Liable for Drunk Driving Accidents in Indiana and Illinois: Social Party Hosts, Bars, Restaurants

April 16th, 2015 by admin

In any motor vehicle accident where a drunk driver has caused the crash, whether he or she is driving a car, pickup, minivan, or SUV, or if they are driving a work vehicle like a delivery van, bus, or big rig semi truck, that drunk driver will face both criminal charges (DUI, manslaughter, etc.) as well as civil personal injury claims for damages sustained by the victims of the wreck. If it’s a work vehicle that the drunk driver was using at the time of the crash, then his or her employer may also be liable for injury claims.

However, in both Indiana and Illinois, there are laws in place that may extend the responsibility to others, as well, if a drunk driver gets behind the wheel and is involved in a motor vehicle accident that seriously injures or kills someone. These laws are called “dram shop laws” and they extend legal liability for the actions of an intoxicated person to those who provided the alcohol to that drunk driver.

Read them here:

Dram Shop: Bars, Restaurants, Stores Selling Alcoholic Beverages to Drunk Drivers

In both Indiana and Illinois, those in profit making enterprises that include the sale of alcoholic beverages have a responsiblity to the public. They cannot sell or serve alcohol to someone that is obviously drunk or who is under the legal age limit for drinking an alcoholic beverage. If they do, and there is a drunk driving collision, then they can be held liable for the damages sustained by the accident victims.

Vendors of alcoholic beverages in Indiana and Illinois are liable for intoxicating beverages sold to intoxicated adults and intoxicated minors.

Social Host Liability: People Hosting Parties and Events Where Alcohol is Available to Guests

Similarly, if someone hosts a retirement dinner, wedding reception, graduation celebration, birthday party, or any other festive occasion where alcoholic beverages are served to guests, then that host or hostess also undertakes a legal responsibility regarding those guests. If there is a drunk driving accident where the inebriated guest driver causes a collision with victims who are seriously injured or killed, then that host or hostess may share legal liability for the injuries and damages sustained by those accident victims.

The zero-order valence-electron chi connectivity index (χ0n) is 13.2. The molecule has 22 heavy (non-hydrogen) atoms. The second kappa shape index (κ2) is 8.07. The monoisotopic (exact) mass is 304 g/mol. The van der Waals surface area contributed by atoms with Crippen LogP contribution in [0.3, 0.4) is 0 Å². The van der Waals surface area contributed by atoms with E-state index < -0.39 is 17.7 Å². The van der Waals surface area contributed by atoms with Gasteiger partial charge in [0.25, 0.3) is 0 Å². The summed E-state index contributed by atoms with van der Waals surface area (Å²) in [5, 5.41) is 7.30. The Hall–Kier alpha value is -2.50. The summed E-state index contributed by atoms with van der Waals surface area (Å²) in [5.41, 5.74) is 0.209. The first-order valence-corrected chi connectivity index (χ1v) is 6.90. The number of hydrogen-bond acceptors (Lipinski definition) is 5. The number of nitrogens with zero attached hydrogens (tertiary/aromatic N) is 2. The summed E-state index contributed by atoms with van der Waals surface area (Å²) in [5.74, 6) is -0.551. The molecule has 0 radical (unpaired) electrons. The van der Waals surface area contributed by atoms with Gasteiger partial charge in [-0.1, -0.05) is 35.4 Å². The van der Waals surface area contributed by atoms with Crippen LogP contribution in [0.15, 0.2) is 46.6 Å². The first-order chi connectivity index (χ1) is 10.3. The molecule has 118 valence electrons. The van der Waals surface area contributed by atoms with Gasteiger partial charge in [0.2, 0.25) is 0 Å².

The laws of Illinois and Indiana are not the same for social hosts who served alcoholic beverages to the drunk driver.

1. Illinois

There is NO social host liability for social hosts who serve drinks to adults and only limited liability to those who serve alcohol to minors in Illinois.

Illinois law provides:

Ill. Rev. Stat. ch. 740, §58/1 et seq.

(a) Any person at least 18 years of age who willfully supplies alcoholic liquor or illegal drugs to a person under 18 years of age and causes the impairment of such person shall be liable for death or injuries to persons or property caused by the impairment of such person.

(b) A person, or the surviving spouse and next of kin of any person, who is injured, in person or property, by an impaired person under the age of 18, and a person under age 18 who is injured in person or property by an impairment that was caused by alcoholic liquor or illegal drugs that were willfully supplied by a person over 18 years of age, has a right of action in his or her own name, jointly and severally, for damages (including reasonable attorney’s fees and expenses) against any person: (i) who, by willfully selling, giving, or delivering alcoholic liquor or illegal drugs, causes or contributes to the impairment of the person under the age of 18; or (ii) who, by willfully permitting consumption of alcoholic liquor or illegal drugs on non-residential premises owned or controlled by the person over the age of 18, causes or contributes to the impairment of the person under the age of 18.

2. Indiana

However, in Indiana it’s a different story. In Indiana, social hosts who serve alcoholic beverages to either group can be held accountable for any drunk driving accident that follows if certain circumstances exist.

Indiana law provides:

IC 7.1-5-10-15.5

Person furnishing alcoholic beverage; civil liability for damages; “furnish” defined
Sec. 15.5. (a) As used in this section, “furnish” includes barter, deliver, sell, exchange, provide, or give away.